DC-10 lands in Arizona to fight wildfires


by Jared Dillingham

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Posted on June 12, 2012 at 7:19 AM

Updated Tuesday, Jun 12 at 7:20 AM

MESA, Ariz. -- The U.S. Forest Service ordered a converted jumbo jet to Phoenix-Mesa-Gateway Airport Monday night.

"The Forest Service told us to get here as quickly as possible," said former Marine Corps pilot Rick Hatton, who owns California-based 10 Tanker Air Carrier. The jet in Mesa is one of only two in the country.

The modified McDonnell Douglas DC-10, call sign Tanker 911, will fill its massive under-belly tanks with red fire retardant Tuesday morning and probably head off to make drops in New Mexico.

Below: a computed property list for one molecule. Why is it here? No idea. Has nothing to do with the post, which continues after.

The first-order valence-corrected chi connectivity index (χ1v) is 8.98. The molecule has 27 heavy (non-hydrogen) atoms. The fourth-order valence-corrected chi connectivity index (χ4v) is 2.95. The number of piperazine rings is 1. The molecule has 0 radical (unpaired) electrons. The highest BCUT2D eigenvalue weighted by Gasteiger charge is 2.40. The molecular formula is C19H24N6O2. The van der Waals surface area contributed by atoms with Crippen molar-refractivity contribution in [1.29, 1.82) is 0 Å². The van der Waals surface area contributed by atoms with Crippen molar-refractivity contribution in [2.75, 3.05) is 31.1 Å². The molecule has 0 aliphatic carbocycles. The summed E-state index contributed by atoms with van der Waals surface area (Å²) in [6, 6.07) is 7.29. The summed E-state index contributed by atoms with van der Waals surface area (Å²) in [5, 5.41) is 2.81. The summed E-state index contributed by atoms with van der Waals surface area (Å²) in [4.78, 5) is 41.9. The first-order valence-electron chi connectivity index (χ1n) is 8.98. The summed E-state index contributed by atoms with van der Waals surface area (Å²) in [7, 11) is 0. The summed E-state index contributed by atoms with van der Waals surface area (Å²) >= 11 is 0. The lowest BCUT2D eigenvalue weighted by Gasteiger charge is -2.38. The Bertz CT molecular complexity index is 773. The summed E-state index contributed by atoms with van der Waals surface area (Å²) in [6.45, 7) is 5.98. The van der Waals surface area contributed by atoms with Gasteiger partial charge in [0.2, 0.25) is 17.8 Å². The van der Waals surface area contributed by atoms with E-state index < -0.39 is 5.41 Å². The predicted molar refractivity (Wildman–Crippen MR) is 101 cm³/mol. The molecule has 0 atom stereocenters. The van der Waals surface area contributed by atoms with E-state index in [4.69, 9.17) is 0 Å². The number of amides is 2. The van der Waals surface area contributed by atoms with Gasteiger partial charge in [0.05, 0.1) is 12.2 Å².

The plane, which once flew for Continental and Omni Airlines, can be loaded and ready for takeoff in less than 20 minutes, and it has an operating radius of about 500 nautical miles. With that turnaround time, Tanker 911 can make as many as six runs in a day.

Its missions will likely change day to day, and it can be anywhere in the world within 24 hours.

When the plane was converted to a VLAT, or very large air tanker, the cabin was stripped of all 380 seats and almost everything else.

The tanks fill with 12,000 gallons of water or retardant. That's about eight times the amount regular tankers can carry.

The crew of three has flown to wildfires as far away as Australia.  It also made a few drops last fire season on Wallow Fire in Eastern Arizona. The Wallow Fire eventually became the largest wildfire in Arizona history, burning more than 800 square miles. Fire managers said Tanker 911 was pivotal in getting fire under control.